During our classroom discussion most expressed that they feel they will try to imitate the environment they grew up in. Now don't get me wrong, I had an amazing experience growing up and I couldn't have imagined a better one. However, I did feel like I was the odd man out because I don't think I will raise my family the same way, but I don't think that means I will provide for my children any better or worse of an upbringing.

My mom was a stay-at-home mom and was always around. I really did love how close we became, yet I know I want to have a career and I do want the other rewards that will bring. I just think that times have changed and there is a stronger emphasis on dual incomes. That and I love to work and find it personally more appealing and rewarding than being a stay-at-home mom.

I just don't think that this is something you can generalize. I don't see there being one 'right' way to raise your children. Just because it worked for you, doesn't mean it is the best or only way to do it. It is all up to personal choice and creating an environment that works best for your situation.

10:35 PM  
Blogger Katie Krengel said...

I would have to agree. I felt awkward as well because I don't plan on emulating my parents way of raising me. I grew up in a household with 2 working parents. Often they would not get home until 6-8p. At first I stayed with a babysitter, but once I reached the age of 12 I stayed by myself. As an only child, this meant that I was home alone for 3-5 hours of each day. This lead to loneliness, overeating, and a blind attachment to television. Although this did allow me to become independent, it is not how I wish to bring up my children.

My issue is that I have high career goals and wish to spend a lot of time with my children. At my job two summers ago, the partner at the law firm came in late, left early, and didn't work on Fridays. I am sure that this is completely out of the norm, but at least it shows that such a lifestyle is possible. Hopefully I will be able to do the same in my own life.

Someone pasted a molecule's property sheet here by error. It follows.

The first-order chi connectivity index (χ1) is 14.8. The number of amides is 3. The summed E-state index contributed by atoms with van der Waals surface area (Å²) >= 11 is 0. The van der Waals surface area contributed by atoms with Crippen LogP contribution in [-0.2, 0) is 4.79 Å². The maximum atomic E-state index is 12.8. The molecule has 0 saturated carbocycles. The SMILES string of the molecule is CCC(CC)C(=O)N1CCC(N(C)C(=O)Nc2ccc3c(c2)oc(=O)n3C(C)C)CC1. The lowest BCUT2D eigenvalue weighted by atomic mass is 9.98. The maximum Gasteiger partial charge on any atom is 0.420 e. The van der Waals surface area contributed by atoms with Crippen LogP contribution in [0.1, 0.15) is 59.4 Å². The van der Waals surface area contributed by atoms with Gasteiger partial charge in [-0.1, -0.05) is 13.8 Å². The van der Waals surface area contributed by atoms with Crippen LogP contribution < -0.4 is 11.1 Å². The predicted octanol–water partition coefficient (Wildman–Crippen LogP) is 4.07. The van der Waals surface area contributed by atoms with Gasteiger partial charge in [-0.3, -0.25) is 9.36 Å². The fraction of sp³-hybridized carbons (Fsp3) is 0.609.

Does anyone else know of a similar case, or has everyone's experiences been very black and white...aka successful at one's career or time with children?

5:20 PM  
Blogger Ashley said...

I think having the ability to manage both being a parent and have a successful career can be achieved. You for one have to find an employer that would be willing to work around your schedule in order for you to make time to spend with your children and spouse. I’m sure with a high stress level job though it will only be harder to create a balance between work and family. I think we see more and more college graduates working those long hours when they first get out in order to have a lifestyle that once they have children can be more accommodating to their needs. But is it really that easy to turn it off? I feel like employers will still push you no matter what. What do you guys think about that?

Katie said something about her boss at her internship came in late, left early, and didn't work on Fridays. I saw this too with my boss at my internship last semester. There would be some night though that he would stay later, but more often than not he was out the door by four so he could see his little girl and spend time with his older children. I think that’s one of the perks of being a boss, because you are able to make your rules, and no one can really regulate you. This is what I feel many of us are going to try to achieve so we can have the luxury to both be at home with our kids and have the high paying/status job as well.

11:35 AM